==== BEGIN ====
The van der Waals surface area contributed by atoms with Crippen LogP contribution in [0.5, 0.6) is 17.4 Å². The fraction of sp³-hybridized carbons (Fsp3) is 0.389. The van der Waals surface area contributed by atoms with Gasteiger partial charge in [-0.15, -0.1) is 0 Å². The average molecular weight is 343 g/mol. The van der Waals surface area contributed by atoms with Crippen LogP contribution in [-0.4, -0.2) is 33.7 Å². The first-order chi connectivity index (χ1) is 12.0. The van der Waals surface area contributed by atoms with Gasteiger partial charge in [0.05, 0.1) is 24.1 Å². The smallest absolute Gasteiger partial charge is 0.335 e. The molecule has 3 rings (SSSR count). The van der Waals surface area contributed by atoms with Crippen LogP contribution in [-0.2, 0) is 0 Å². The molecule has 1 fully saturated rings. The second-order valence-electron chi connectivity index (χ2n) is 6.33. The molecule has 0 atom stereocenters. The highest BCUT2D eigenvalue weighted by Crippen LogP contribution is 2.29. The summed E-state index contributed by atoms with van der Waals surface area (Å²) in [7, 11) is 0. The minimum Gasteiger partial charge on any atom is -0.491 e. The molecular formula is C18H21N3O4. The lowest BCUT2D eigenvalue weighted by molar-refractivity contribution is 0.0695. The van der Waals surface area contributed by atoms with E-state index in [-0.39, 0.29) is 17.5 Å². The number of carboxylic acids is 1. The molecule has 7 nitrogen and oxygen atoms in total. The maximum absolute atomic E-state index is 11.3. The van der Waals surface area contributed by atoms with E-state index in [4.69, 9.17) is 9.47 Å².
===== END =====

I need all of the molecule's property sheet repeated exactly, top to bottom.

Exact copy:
The van der Waals surface area contributed by atoms with Crippen LogP contribution in [0.5, 0.6) is 17.4 Å². The fraction of sp³-hybridized carbons (Fsp3) is 0.389. The van der Waals surface area contributed by atoms with Gasteiger partial charge in [-0.15, -0.1) is 0 Å². The average molecular weight is 343 g/mol. The van der Waals surface area contributed by atoms with Crippen LogP contribution in [-0.4, -0.2) is 33.7 Å². The first-order chi connectivity index (χ1) is 12.0. The van der Waals surface area contributed by atoms with Gasteiger partial charge in [0.05, 0.1) is 24.1 Å². The smallest absolute Gasteiger partial charge is 0.335 e. The molecule has 3 rings (SSSR count). The van der Waals surface area contributed by atoms with Crippen LogP contribution in [-0.2, 0) is 0 Å². The molecule has 1 fully saturated rings. The second-order valence-electron chi connectivity index (χ2n) is 6.33. The molecule has 0 atom stereocenters. The highest BCUT2D eigenvalue weighted by Crippen LogP contribution is 2.29. The summed E-state index contributed by atoms with van der Waals surface area (Å²) in [7, 11) is 0. The minimum Gasteiger partial charge on any atom is -0.491 e. The molecular formula is C18H21N3O4. The lowest BCUT2D eigenvalue weighted by molar-refractivity contribution is 0.0695. The van der Waals surface area contributed by atoms with E-state index in [-0.39, 0.29) is 17.5 Å². The number of carboxylic acids is 1. The molecule has 7 nitrogen and oxygen atoms in total. The maximum absolute atomic E-state index is 11.3. The van der Waals surface area contributed by atoms with E-state index in [4.69, 9.17) is 9.47 Å².